Gregory Alan Isakov reminds us that it also helps, when “the song left the stable, and they never came home, and there ain’t no forgetting that you’re out on your own,” to find a way to share the weight. People want to help. “Just your smile lit a 60-watt bulb in my house—it was darkened for days. Been thinking you probably should stay.” Isakov spends time with fellow singer/songwriter Brandi Carlile and her horses when composing. I think the influence is obvious in this track.

7. REST EASY by Dawes from the album Nothing Is Wrong

Once your broken heart has mended through music and friends, it’s important to make room for remembrance with this song from Dawes. Our horses are companions we will always love and hope to meet again in a better place. May you rest easy knowing, “even though I only hear you in the whispers, I take a deep breath and I listen to that sound, ‘cause there’s a place in my heart where you can always be found.”

8. HEAR YOU ME by Jimmy Eat World from the album Jimmy Eat World

No playlist about loss is complete without this fan favorite and staple of the Jimmy Eat World catalog. The song was originally written about the tragic death of friends of the band who supported their careers and always had a couch for them crash on when they were on tour. But, like so many great songs, when it was released to the world it became a personal story for each listener.

For me, the entire opening verse sounds like a love letter to a lost horse. “There’s no one in town I know you gave us some place to go. I never said thank you for that. I thought I might get one more chance. What would you think of me now, so lucky, so strong, so proud? I never said thank you for that, now I’ll never have a chance.” It’s undeniable that horses can be our friends when no one else is in town, and that they raise us to be strong and proud. I only hope we remember to say thank you while we still have the chance, and may angels lead them in when it’s time to go.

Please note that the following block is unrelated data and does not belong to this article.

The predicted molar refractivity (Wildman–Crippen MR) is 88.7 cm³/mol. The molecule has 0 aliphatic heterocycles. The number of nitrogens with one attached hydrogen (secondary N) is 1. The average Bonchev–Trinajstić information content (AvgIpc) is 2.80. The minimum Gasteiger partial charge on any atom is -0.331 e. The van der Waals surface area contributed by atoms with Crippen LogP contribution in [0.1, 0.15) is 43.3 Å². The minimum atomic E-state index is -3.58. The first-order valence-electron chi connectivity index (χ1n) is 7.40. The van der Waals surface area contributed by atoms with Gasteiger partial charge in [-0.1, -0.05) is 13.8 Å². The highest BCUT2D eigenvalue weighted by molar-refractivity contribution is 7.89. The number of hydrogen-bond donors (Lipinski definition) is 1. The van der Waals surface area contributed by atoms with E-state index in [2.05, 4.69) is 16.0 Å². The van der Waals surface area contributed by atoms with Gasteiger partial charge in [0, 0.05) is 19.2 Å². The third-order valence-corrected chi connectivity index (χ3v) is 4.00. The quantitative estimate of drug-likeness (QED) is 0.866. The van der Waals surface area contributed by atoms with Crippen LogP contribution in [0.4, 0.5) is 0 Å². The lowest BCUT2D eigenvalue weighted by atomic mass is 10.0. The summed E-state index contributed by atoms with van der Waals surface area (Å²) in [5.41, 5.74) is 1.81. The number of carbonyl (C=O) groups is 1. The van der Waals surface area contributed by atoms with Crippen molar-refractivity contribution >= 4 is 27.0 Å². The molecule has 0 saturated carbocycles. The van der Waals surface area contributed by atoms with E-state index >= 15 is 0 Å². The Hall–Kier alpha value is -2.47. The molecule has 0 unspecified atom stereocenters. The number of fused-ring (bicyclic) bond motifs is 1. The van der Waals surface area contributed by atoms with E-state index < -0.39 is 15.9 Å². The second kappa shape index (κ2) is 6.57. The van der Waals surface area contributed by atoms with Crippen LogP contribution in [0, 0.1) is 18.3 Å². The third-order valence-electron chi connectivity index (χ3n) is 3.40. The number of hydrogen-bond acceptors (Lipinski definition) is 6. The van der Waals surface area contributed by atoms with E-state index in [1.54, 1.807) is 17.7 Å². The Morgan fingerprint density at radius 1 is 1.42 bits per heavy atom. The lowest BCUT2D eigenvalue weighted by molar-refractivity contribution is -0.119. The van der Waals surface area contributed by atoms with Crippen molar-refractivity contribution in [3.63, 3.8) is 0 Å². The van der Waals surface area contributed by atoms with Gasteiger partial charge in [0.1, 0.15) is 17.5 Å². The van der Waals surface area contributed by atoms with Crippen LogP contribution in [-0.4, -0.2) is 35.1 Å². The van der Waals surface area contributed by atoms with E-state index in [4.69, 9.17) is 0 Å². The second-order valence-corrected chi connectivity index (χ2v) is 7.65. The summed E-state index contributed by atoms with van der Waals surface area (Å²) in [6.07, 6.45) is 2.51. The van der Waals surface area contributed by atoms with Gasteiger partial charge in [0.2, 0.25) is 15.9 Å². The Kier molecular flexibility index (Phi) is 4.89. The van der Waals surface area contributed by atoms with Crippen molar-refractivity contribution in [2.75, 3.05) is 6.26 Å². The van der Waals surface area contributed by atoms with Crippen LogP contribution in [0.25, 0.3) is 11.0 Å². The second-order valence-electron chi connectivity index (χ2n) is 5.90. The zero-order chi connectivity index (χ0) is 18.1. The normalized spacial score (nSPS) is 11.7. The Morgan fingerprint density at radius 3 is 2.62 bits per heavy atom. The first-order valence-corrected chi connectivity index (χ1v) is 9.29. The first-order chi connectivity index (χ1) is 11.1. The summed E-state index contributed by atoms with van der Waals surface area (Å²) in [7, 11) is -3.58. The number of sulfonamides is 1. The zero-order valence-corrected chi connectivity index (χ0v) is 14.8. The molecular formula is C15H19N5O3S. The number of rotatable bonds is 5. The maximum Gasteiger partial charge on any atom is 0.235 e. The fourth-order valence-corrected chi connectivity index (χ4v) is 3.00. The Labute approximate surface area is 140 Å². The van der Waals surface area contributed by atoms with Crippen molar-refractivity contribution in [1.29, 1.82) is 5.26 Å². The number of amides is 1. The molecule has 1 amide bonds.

9. LET YOUR HEART HOLD FAST by Fort Atlantic from the album Fort Atlantic

Now, never fear, Fort Atlantic appears to raise our spirits. “To believe I walk alone is a lie that I’ve been told. So let your heart hold fast for this soon shall pass like the high tide takes the sand.” In time, the pain subsides and the memories become sweet. A horse that you hold in your heart is a gift to be cherished. Be joyful.

10. SUN’S ARISING (A KOAN, AN EXIT) by Phosphorescent from the album Muchacho

And at the close, Phosphorescent urges us, “As dark as I’ve been…be easy.” Let the sun arise on a new day in which you start again. You know what that means—it’s time to start building a new relationship with another horse. You know you’re ready!

Get the full playlist on Spotify here: May Angels Lead You In

Marjorie Wilkinson Bio PicAbout the Author

Marjorie Wilkinson is the co-founder and co-editor of Counter-Canter Culture—a revolutionary online publication intended to unite the equestrians and equestrian-enthusiasts who aren’t afraid to kick up the dust that has settled on the conventional equine lifestyle. She is also a real-life Hollywood music supervisor and the official curator of Counter-Canter Culture’s musical column, 100% Sound.